ND tax office expects revenue hit from new tax law, but top legislators don't plan on changes
BISMARCK—The heads of the North Dakota Legislature's tax committees expressed little interest this week in adjusting recent federal tax law changes that are expected to cut into state revenues.
In what Tax Commissioner Ryan Rauschenberger said was the most comprehensive breakdown of the new law's effects, his office estimated the state would lose $4.9 million in the current two-year budget cycle, which ends in mid-2019, and nearly $28.9 million in the 2019-21 biennium. That would represent about a 3.6 percent drop in income tax collections for a full two-year budget cycle.
Rauschenberger, a Republican, said Tuesday, March 20, the analysis was "static" and didn't account for any economic growth. Still, the projections came almost a year after lawmakers closed a session that saw general fund spending cut by more than 28 percent.
"This is going to be something we're going to pay a lot more attention to, I think, because of what we went through in the last session," said Democratic state Sen. Jim Dotzenrod, a member of the Senate Finance and Taxation Committee.
North Dakota is one of 18 states, along with the District of Columbia, that has "rolling conformity" with the Internal Revenue Code and will automatically align with the new federal tax law, according to the Tax Foundation. State lawmakers could "decouple" from certain provisions to diminish the revenue blow, Rauschenberger said.
But Republican Rep. Craig Headland, chairman of the House Finance and Taxation Committee, said "that revenue reduction ends up in the pockets of our taxpayers."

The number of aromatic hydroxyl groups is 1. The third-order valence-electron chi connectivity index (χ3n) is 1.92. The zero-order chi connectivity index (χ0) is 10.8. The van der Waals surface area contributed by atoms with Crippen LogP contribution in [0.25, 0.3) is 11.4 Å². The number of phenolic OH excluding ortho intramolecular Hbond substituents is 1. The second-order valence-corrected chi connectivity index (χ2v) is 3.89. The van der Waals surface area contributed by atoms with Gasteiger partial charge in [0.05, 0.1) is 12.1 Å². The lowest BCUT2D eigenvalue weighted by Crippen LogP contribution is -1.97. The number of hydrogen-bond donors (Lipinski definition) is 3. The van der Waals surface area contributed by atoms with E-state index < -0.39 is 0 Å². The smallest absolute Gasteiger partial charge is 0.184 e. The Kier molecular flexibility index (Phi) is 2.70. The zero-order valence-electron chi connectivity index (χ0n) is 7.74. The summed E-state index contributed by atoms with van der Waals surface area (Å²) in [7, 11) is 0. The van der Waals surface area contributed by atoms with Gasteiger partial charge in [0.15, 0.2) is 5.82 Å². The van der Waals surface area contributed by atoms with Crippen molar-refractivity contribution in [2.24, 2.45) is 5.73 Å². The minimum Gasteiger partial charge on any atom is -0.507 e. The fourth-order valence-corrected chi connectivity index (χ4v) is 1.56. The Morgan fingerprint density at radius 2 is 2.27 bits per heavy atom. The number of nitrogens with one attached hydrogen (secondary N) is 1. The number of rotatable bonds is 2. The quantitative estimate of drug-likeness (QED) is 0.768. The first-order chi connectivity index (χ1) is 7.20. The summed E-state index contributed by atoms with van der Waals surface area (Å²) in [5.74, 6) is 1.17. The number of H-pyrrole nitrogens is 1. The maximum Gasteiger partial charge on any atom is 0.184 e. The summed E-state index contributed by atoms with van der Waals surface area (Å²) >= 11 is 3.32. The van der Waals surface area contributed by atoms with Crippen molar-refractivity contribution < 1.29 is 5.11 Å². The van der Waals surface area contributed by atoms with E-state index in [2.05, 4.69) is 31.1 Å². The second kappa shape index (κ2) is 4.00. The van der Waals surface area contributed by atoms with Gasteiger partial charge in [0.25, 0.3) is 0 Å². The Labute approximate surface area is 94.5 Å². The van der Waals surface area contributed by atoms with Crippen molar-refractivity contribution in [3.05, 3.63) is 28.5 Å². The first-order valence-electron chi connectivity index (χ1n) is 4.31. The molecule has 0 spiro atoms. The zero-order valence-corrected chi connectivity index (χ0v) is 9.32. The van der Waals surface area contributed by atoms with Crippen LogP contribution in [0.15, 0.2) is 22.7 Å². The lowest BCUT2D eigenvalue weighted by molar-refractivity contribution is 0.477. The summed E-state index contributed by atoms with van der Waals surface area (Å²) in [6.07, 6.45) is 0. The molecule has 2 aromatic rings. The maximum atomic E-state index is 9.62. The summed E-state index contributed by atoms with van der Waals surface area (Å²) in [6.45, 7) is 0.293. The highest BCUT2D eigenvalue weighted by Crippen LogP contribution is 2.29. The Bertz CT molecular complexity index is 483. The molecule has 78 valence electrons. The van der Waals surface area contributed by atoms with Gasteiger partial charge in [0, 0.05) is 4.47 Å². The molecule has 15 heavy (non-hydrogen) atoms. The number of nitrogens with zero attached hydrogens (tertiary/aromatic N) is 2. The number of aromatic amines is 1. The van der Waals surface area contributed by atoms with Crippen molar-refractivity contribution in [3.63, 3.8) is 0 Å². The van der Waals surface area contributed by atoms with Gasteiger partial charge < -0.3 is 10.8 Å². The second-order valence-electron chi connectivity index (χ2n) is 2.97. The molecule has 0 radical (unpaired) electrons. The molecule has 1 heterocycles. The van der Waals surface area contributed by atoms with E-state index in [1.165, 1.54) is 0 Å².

"I don't know if I have any issues with that," he added.
Headland's counterpart across the hall, Republican Sen. Dwight Cook, echoed that sentiment.
"We'll talk about it more as we ... get closer to the session, I'm sure," he said. "I would see any fix to that as a tax increase, and there's not a lot of appetite for increasing taxes."
Several major features of the Republican-backed law won't affect state income taxes, such as reductions in individual and corporate tax rates, Rauschenberger said. His analysis pointed to a new 20 percent business deduction as the biggest culprit for the estimated reduction in revenue.
Rauschenberger's analysis says a section of the new tax law that gives "special treatment for customers of (farming) cooperatives" may affect state income taxes if it's not "corrected."
Rauschenberger said he still supports the new tax law because, he argued, it boosts the economy.
"Just because states might have to make a few law changes does not deter my support for the federal changes," he said.
Kylie Oversen, the Democratic-NPL chairwoman and candidate for tax commissioner in this year's election, said "We should be concerned about the impact on our budget," but she was unsure of an "appropriate" legislative response.
"We've got to have a better and more comprehensive response to how we are handling the budget situation in this state," she said.